Speaker: Stacey D. Finley Ph.D.
Affiliation: Department of Biomedical Engineering
Mathematical modeling to predict the dynamics of biochemical reaction networks in cancer
Systems biology approaches, including computational models, provide a framework to test biological hypotheses and optimize effective therapeutic strategies to treat human diseases. My research group works to quantitatively understand the dynamics of key signaling and metabolic networks in cancer, providing a multifaceted approach to improve our understanding of this complex disease. We focus on three particular classes of networks:
(1) Tumor angiogenesis signaling: We have produced several models that investigate crosstalk amongst key proteins involved in regulating angiogenesis (the formation of new blood vessels). The models enable us to evaluate the effects of existing therapies that inhibit tumor angiogenesis and to identify novel therapeutic targets.
(2) Immune cell signaling: We have modeled the biochemical reactions that regulate chimeric antigen receptor (CAR) mediated T cell signaling. These models provide mechanistic insight into the signaling events initiated by the CAR intracellular domains and offer a quantitative framework that enables optimal design of CAR-engineered T cells.
(3) Cancer metabolism: We have constructed dynamic models of metabolic pathways in pancreatic cancer. The models identify new drug targets and simulate the effects of inhibiting specific metabolic reactions.
I will present our latest work in the first two areas, including our recently published whole-body model of the angiogenic balance in cancer patients and new results to predict the kinetics of CAR activation in T cells. This work advances the long-term mission to translate our understanding of these networks and their dynamics into effective therapeutic strategies.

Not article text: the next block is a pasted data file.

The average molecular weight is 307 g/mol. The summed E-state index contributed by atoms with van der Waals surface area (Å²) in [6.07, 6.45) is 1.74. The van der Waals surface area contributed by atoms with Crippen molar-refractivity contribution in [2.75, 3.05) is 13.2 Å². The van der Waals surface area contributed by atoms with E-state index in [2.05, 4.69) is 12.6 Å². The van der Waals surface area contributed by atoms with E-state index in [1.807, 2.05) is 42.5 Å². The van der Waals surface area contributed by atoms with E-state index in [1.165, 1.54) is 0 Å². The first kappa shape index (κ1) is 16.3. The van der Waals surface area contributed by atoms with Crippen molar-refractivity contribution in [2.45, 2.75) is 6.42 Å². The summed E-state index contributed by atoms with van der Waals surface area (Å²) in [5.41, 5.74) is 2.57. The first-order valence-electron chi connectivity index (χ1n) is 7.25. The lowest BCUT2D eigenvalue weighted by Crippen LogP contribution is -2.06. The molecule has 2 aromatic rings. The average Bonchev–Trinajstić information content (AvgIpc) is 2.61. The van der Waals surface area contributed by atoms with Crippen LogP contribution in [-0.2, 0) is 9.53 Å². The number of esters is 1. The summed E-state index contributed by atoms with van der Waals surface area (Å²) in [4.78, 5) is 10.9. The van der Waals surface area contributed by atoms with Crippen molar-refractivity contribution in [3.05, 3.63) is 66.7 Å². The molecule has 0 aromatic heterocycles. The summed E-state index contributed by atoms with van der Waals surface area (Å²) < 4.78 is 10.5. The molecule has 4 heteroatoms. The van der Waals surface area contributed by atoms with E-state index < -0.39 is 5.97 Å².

Background. Stacey D. Finley is the Gordon S. Marshall Early Career Chair and Assistant Professor of Biomedical Engineering at the University of Southern California. Dr. Finley joined the faculty at USC in 2013, and she directs the Computational Systems Biology Laboratory. Her research group develops mechanistic models of biological processes and applies the models to investigate tumor angiogenesis, tumor metabolism, and cancer immunotherapy. Dr. Finley received her B.S. in Chemical Engineering from Florida A & M University and obtained her Ph.D. in Chemical Engineering from Northwestern University. She completed postdoctoral training at Johns Hopkins University, in the Department of Biomedical Engineering.
Recent awards. Dr. Finley was named a 2015 Emerging Scholar and a 2016 Keystone Symposia Fellow. Also in 2016, Dr. Finley was awarded an NSF Faculty Early CAREER Award and was selected as a Young Innovator by the Cellular and Molecular Bioengineering journal. In 2017, Dr. Finley was named the inaugural recipient of the Leah Edelstein-Keshet Prize from the Society of Mathematical Biology. Dr. Finley was awarded the Junior Research Award from the USC Viterbi School of Engineering and the Hanna Reisler Mentorship Award from the Women in Science and Engineering Program at USC. Most Recently, Dr. Finley was selected as a NextGen Star by the American Association for Cancer Research. Dr. Finley has a joint appointment in the Department of Chemical Engineering and Materials Science and is a member of the USC Norris Comprehensive Cancer Center.
Date(s) - May 24, 2018
12:00 pm - 1:00 pm